I have a theory, now, that the reason some people don't object to the glossy screen on modern displays, including Apple's, is because they have the mental ability to block or filter out reflections, much like the shift in appearance with some optical illusions. I don't have a any scientific evidence for this, but I did notice the other day that I can block out or bring in the reflections myself at will. Perhaps that's why I don't mind, and fact prefer, glossy screens. Apocryphal evidence also supports the theory.
At Macworld yesterday I was chatting with Rob Griffiths who mentioned that a friend of his just doesn't "see" the reflections. He wonders what the problem is that others complain about. On the other hand, Rob himself sees every tiny light bulb reflected in the display, and it drives him crazy.
As soon as he started chatting about it, I realized that the reflections of the overhead fluorescents snapped into view for me. Then I made them go away, without affecting my view of the content on the screen.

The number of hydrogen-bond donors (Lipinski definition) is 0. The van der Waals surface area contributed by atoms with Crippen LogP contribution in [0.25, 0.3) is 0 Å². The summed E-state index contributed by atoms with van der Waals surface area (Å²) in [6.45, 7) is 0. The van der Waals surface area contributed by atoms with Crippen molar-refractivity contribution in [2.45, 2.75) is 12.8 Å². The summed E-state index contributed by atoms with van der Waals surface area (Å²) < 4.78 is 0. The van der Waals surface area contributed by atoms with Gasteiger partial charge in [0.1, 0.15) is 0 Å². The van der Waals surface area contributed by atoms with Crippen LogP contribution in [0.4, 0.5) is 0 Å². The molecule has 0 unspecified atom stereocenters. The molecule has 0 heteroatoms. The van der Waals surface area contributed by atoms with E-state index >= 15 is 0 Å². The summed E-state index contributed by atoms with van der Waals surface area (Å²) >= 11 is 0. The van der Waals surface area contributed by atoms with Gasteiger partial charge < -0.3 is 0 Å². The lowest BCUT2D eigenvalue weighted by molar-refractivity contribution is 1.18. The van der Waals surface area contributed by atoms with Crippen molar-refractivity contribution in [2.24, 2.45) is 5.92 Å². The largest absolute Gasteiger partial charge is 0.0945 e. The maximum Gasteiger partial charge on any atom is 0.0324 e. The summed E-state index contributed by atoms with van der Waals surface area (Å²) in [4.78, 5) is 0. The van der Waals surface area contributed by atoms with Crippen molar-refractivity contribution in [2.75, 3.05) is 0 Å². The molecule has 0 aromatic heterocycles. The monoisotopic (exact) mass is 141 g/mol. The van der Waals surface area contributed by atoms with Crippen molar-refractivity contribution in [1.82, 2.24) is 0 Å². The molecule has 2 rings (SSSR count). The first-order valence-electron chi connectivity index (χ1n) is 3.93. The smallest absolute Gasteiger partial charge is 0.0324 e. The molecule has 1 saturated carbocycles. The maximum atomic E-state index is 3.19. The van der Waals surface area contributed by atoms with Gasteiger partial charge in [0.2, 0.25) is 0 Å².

"Aha, I thought. It's the same process that allows some people to switch the view of optical illusions that can be seen both ways." For example, in the cube below, is it a cube floating in space with a chunk out of the corner? Or is it a cube resting in the corner of a three sided backdrop? With practice, you can force the illusion to change back and forth.
I haven't explored this any further or spoken with any scientists who specialize in human vision. For now, it just a theory that some people, like me, can enjoy what a glossy screen does in low light yet not object when there are reflections. Can you make the glossy screen reflections go away and reappear at will? Let me know, and I'll see if I can find an expert who can shed some, um, light on all this.